Rochester Area Pupils Connect Environment to Health
Current Events Add Social Context, Provoke Curiosity
March 10, 2005
Not long ago, studying ecology in school meant learning how to recycle. Today, a curriculum developed by the University of Rochester Medical Center teaches children how to think outside that bright blue box, and examine the connection between the environment and human health.
Fifth graders at Laurelton-Pardee Intermediate School in East Irondequoit, for example, are completing a unit that allows them to explore a nearby creek, discover the source of a fictitious pollutant, and then brainstorm ways to solve the problem. Is it pesticide runoff? Pet waste? Dumped motor oil? This month, some of the students will present their final analyses in class, aided by posters, computers, and film.
“It’s a really nice moment to show how we’ve been working in the schools, putting science into a social context and giving teachers the tools to intelligently address how the environment affects health,” says Dina Markowitz, Ph.D., associate professor of Environmental Medicine and director of the UR Center for Science Education and Outreach.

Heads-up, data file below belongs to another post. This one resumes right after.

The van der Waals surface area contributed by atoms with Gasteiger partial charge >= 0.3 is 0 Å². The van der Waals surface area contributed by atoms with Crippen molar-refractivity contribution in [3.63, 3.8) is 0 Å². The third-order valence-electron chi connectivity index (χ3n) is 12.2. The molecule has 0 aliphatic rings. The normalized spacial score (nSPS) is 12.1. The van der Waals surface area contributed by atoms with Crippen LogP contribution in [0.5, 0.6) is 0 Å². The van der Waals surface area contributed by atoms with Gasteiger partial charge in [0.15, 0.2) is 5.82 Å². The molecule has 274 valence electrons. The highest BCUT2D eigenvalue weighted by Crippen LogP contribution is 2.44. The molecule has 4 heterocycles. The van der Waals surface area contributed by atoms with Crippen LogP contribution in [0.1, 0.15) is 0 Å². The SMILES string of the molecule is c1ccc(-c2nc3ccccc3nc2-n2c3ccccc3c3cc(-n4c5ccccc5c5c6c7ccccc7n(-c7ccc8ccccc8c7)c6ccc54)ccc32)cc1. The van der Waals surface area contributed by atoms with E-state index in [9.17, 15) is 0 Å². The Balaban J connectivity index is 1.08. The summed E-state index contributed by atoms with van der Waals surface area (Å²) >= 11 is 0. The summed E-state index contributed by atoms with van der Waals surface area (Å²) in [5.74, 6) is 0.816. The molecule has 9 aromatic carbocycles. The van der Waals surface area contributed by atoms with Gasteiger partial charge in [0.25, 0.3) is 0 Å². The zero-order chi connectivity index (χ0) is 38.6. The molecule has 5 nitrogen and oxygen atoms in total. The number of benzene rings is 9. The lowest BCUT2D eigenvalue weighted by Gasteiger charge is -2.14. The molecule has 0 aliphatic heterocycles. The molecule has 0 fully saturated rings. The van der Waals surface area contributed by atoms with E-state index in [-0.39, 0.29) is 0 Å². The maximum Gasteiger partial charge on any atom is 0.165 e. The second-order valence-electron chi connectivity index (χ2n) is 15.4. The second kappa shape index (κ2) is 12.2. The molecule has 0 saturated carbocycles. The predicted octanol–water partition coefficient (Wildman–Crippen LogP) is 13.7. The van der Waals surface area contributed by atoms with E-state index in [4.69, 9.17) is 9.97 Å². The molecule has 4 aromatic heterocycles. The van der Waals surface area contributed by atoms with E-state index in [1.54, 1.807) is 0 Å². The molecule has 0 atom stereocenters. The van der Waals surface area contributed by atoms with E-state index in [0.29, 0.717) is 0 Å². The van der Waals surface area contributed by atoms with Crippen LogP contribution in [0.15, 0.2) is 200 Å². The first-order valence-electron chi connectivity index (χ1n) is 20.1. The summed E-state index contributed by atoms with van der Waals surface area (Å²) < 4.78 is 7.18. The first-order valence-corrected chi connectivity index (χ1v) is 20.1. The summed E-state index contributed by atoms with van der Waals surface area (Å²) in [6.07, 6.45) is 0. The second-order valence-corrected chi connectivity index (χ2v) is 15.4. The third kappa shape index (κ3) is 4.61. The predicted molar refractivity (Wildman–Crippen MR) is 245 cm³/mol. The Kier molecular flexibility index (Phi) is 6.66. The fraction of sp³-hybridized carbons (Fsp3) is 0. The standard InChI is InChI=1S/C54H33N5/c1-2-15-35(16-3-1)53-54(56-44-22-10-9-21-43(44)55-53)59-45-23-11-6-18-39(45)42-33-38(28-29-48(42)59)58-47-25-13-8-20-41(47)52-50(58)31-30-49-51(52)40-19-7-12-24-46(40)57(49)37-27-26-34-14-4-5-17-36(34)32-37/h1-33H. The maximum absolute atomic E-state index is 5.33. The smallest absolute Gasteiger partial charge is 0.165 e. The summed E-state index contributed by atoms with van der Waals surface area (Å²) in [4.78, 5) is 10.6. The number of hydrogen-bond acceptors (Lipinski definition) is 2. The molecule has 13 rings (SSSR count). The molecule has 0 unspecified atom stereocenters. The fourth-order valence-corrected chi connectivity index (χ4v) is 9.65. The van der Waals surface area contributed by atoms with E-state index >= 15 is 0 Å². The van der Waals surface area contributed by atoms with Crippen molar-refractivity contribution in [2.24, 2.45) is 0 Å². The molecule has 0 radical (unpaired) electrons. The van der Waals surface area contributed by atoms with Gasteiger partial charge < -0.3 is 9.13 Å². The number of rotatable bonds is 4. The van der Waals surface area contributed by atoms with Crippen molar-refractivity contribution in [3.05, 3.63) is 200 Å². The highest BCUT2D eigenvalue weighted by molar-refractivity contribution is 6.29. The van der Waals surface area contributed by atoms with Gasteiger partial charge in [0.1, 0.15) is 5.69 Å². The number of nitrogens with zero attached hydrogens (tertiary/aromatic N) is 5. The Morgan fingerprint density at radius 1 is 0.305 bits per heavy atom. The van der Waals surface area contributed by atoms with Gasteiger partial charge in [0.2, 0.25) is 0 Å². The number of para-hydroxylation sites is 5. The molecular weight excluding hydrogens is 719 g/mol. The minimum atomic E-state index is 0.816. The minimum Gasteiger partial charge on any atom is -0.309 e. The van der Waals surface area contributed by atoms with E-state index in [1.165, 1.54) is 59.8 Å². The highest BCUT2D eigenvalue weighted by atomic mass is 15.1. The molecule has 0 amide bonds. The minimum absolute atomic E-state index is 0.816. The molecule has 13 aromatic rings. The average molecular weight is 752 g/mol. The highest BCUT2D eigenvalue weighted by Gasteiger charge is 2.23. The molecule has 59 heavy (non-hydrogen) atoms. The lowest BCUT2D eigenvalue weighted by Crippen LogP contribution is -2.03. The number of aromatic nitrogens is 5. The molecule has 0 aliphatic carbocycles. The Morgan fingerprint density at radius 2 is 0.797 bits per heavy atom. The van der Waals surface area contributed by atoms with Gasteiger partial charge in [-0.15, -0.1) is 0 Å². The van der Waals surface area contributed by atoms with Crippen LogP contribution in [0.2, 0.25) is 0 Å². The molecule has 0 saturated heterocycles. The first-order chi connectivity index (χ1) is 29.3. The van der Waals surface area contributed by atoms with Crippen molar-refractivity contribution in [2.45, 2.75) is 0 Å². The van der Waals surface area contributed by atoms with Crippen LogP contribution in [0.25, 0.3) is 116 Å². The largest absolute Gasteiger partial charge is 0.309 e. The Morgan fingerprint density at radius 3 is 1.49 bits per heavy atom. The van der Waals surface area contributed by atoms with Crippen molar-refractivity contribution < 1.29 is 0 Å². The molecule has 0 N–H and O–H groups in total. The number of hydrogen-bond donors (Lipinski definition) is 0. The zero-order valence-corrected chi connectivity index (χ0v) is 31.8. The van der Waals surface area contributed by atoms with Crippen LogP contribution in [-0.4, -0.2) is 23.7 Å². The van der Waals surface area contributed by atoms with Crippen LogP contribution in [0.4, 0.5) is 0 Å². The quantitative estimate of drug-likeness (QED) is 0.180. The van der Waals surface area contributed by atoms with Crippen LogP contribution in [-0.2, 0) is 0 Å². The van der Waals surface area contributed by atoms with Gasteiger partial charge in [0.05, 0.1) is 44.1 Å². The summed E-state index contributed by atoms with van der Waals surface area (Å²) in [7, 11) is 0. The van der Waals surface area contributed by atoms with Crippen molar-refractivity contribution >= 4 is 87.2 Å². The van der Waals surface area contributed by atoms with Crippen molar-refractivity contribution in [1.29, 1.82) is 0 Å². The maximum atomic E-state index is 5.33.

Through a $1.3 million grant from the National Institute of Environmental Health Sciences, Markowitz’s group developed a program called “My Environment, My Health, My Choices.” Classroom teachers use it in about a dozen urban, suburban and rural schools, for grades five to 12. It helps teachers incorporate current topics, such as lead poisoning, air and water pollution and pesticide use, into science classes and non-science units in English, social studies, math, art and technology, for example.
“Our approach has been to let teachers drive the subject matter,” adds Camille Anne Martina, Ph.D., a research assistant professor in Environmental Medicine, who has worked directly with many schools. “We’re so impressed with the level of interest and sophistication among the students, even as young as fifth grade. They are asking some of the questions that highly trained scientists are investigating. And that bodes well for science education.”
The classroom work also encourages students to stay informed about health and the environment. Some use their final projects to inform others in the community. “It’s great to see these students develop expertise in certain areas and then teach others, because they come to understand they can make a difference in society,” says David Hursh, Ph.D., associate professor of Teaching and Curriculum at the university’s Margaret Warner Graduate School of Education and Human Development. He is working as a consultant on the grant.